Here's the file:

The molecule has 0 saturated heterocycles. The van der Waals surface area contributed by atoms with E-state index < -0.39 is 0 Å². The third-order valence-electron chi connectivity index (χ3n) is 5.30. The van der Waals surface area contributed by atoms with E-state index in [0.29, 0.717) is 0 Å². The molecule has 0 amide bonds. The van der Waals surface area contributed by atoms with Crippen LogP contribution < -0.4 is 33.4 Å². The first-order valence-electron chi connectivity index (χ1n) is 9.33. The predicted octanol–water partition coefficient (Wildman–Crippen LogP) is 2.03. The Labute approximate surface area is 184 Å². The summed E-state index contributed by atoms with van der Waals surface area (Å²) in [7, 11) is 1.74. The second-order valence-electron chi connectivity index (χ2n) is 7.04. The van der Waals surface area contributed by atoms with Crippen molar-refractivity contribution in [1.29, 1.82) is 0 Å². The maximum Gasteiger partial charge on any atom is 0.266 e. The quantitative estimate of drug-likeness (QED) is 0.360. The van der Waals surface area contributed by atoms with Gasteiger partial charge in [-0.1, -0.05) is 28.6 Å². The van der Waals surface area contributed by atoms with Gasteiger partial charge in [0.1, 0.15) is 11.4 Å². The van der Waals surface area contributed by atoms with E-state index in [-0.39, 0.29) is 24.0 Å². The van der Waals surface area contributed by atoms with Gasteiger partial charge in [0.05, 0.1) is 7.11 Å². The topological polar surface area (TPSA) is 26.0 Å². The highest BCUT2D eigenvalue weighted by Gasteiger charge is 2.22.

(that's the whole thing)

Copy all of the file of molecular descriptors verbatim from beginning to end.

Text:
The molecule has 0 saturated heterocycles. The van der Waals surface area contributed by atoms with E-state index < -0.39 is 0 Å². The third-order valence-electron chi connectivity index (χ3n) is 5.30. The van der Waals surface area contributed by atoms with E-state index in [0.29, 0.717) is 0 Å². The molecule has 0 amide bonds. The van der Waals surface area contributed by atoms with Crippen LogP contribution < -0.4 is 33.4 Å². The first-order valence-electron chi connectivity index (χ1n) is 9.33. The predicted octanol–water partition coefficient (Wildman–Crippen LogP) is 2.03. The Labute approximate surface area is 184 Å². The summed E-state index contributed by atoms with van der Waals surface area (Å²) in [7, 11) is 1.74. The second-order valence-electron chi connectivity index (χ2n) is 7.04. The van der Waals surface area contributed by atoms with Crippen molar-refractivity contribution in [1.29, 1.82) is 0 Å². The maximum Gasteiger partial charge on any atom is 0.266 e. The quantitative estimate of drug-likeness (QED) is 0.360. The van der Waals surface area contributed by atoms with Gasteiger partial charge in [-0.1, -0.05) is 28.6 Å². The van der Waals surface area contributed by atoms with Gasteiger partial charge in [0.1, 0.15) is 11.4 Å². The van der Waals surface area contributed by atoms with E-state index in [-0.39, 0.29) is 24.0 Å². The van der Waals surface area contributed by atoms with Gasteiger partial charge in [0.05, 0.1) is 7.11 Å². The topological polar surface area (TPSA) is 26.0 Å². The highest BCUT2D eigenvalue weighted by Gasteiger charge is 2.22.